The Alberta government passed legislation Wednesday creating new powers to restrict fossil-fuel shipments outside the province, a law designed to allow it to inflict economic pain on B.C. over the Kinder Morgan pipeline dispute.
“Albertans, British Columbians and all Canadians should understand that if the path forward for the pipeline through B.C. is not settled soon, I am ready and prepared to turn off the taps,” Premier Rachel Notley said Wednesday. “It could happen very quickly – it could happen in 24 hours,” Ms. Notley told reporters in Edmonton.
B.C. Attorney-General David Eby promptly threatened legal action, saying the law – titled Preserving Canada’s Economic Prosperity Act – is “manifestly unconstitutional” and would also violate a string of trade agreements if it is used to restrict trade.
“It’s startling to me that they are proceeding to Royal assent on this bill,” Mr. Eby told reporters in Victoria. “If they ever attempted to use it, we would be pursuing them for the damages.”
The Act raises the prospect of driving already-soaring fuel prices higher in British Columbia.
Brian Ahearn, vice-president in Western Canada for the Canadian Fuels Association, said up to 100,000 barrels per day of refined products including gasoline, diesel and jet fuel flow from Alberta to B.C. every day – by pipeline, rail and truck – making up 50 to 60 per cent of B.C.’s total refined fuel consumption.
Mr. Eby sidestepped questions about the potential impact on gas prices if Alberta moves to reduce those shipments, saying that his government would seek an injunction to ensure trade isn’t restricted.
British Columbia is calling on Alberta to refer the new law to the courts to rule on the constitutional question – as B.C. has done with its proposed law that would allow it to limit increased shipments of heavy oil. If Alberta refuses to refer the legislation for review, he said B.C. will seek to overturn the law in Alberta courts.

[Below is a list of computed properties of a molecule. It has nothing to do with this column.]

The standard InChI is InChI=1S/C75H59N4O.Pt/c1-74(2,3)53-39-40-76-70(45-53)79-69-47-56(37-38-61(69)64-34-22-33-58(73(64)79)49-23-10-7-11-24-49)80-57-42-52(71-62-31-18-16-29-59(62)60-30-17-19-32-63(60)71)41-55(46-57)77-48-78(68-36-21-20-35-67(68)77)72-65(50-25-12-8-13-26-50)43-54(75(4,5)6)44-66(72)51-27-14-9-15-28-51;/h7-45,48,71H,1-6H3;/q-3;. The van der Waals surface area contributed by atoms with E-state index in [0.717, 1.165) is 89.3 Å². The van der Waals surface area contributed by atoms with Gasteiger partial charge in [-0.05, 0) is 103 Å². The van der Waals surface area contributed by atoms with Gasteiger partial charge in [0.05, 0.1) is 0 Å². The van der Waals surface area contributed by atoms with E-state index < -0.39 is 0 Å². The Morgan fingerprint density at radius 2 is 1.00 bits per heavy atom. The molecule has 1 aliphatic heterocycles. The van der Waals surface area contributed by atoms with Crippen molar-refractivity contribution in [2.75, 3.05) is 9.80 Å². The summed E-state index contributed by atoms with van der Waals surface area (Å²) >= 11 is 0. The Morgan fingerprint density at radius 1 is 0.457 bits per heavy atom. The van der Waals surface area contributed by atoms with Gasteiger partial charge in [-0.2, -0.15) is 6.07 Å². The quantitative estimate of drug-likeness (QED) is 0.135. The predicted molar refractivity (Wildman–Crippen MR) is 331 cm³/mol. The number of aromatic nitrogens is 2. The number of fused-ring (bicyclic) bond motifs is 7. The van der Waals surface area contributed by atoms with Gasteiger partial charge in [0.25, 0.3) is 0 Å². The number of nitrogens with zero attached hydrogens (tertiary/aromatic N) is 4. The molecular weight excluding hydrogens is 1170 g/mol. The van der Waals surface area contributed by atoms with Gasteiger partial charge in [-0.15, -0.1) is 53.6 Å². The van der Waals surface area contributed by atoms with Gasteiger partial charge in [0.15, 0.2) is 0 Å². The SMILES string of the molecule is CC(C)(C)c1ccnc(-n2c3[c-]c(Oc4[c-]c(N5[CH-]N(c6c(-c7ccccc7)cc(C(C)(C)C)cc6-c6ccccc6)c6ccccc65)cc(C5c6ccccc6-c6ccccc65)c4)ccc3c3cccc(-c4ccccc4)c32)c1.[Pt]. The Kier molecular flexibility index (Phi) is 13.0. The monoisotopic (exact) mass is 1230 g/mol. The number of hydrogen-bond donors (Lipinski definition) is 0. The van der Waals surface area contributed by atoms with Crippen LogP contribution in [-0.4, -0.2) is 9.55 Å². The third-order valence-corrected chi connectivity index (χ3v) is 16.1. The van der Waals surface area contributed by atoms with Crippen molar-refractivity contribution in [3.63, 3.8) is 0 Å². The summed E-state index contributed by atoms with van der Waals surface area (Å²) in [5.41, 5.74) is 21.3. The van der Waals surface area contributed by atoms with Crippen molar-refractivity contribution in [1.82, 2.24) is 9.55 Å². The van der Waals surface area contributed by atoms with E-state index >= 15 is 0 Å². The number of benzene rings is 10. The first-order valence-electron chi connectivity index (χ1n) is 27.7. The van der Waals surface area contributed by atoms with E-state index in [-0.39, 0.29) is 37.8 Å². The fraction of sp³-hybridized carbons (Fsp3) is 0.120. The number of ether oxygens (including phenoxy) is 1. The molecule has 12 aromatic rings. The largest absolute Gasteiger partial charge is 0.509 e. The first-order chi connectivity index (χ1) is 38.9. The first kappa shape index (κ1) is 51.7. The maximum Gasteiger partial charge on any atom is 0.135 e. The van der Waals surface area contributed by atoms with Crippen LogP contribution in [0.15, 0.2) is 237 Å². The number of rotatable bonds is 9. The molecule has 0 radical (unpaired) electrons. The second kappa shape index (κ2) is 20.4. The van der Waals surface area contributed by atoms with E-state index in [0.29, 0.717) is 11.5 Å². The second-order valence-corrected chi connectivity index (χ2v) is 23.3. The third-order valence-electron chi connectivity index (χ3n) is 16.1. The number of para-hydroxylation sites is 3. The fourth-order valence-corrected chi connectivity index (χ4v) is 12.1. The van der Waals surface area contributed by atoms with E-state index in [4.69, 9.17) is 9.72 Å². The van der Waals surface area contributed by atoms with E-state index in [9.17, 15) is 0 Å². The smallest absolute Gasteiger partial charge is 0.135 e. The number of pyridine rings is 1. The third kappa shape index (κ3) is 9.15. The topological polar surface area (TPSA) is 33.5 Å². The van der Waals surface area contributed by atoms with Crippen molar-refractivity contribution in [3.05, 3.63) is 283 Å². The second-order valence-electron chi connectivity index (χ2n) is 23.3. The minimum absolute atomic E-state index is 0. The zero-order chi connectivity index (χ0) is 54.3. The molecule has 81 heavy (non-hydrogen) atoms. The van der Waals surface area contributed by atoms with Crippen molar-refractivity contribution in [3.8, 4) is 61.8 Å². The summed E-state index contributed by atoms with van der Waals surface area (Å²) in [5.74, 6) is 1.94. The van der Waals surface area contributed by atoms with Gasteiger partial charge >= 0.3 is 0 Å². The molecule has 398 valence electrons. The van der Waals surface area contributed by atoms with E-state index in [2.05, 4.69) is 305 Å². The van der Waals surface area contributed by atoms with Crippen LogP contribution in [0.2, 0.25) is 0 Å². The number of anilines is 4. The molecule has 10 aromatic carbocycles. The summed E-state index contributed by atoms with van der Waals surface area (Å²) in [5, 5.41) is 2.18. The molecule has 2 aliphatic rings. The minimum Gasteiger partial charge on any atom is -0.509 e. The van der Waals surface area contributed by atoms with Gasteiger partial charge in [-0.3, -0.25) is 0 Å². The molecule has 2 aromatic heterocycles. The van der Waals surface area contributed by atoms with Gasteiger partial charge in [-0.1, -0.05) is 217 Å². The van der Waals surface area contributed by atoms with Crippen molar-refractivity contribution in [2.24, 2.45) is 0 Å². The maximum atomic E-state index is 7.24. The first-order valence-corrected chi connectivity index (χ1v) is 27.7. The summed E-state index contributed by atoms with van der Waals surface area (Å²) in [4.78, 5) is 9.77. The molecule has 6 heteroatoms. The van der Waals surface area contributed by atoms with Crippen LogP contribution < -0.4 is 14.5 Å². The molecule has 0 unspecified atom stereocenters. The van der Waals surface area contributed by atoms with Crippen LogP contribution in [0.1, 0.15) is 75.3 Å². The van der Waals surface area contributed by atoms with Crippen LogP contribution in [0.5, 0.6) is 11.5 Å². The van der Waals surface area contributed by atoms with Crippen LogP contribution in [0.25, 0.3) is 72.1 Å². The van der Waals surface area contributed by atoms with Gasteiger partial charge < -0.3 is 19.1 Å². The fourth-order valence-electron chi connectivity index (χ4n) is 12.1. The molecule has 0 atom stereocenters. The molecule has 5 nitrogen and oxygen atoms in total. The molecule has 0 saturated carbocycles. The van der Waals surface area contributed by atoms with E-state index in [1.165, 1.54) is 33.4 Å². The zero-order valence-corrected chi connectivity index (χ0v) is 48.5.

The two provinces have been in an escalating political showdown over the expansion of the Trans Mountain pipeline to bring oil sands bitumen to the Pacific Coast.
Ms. Notley’s government, backed by Ottawa, says the Trans Mountain expansion project is critical to the national economy. But the NDP government in B.C. says the project, which would triple the pipeline capacity and increase the number of oil tankers travelling along the coast, poses an unacceptable risk to the environment.
The project is facing challenges in three levels of court from the B.C. government, environmental organizations, First Nations and municipal governments.
While the Notley government said the law will give it more power to get the best prices for its resources, it is also a retaliatory trade measure aimed squarely at B.C.
“With the B.C. government seeking to limit what energy products can flow across provincial borders, Alberta has the right to make that decision for ourselves,” the Alberta Premier said.
In downtown Calgary, energy leaders have expressed concerns about unintended consequences, but there is tentative support for the Notley government’s legislation. Oil producers and shippers say the Alberta government is abiding by its pledge to stay in close communication with companies, and has promised to minimize the financial impacts to the industry.
“I hope the current situation is resolved and this bill never gets used,” said Tim McMillan, chief executive officer of the Canadian Association of Petroleum Producers, the main oil industry lobby group.
“This bill is recognized by most people in the industry as one of few tools that Alberta has to increase the pressure on British Columbia.”
The law, when proclaimed, will give Alberta’s Energy Minister Margaret McCuaig-Boyd the power to require that companies exporting energy products from Alberta get a licence – including for products such as crude oil, and refined fuels such as gasoline, diesel and jet fuel − that previously was not needed. Those licences could then be throttled back to reduce the amount of fuel being exported.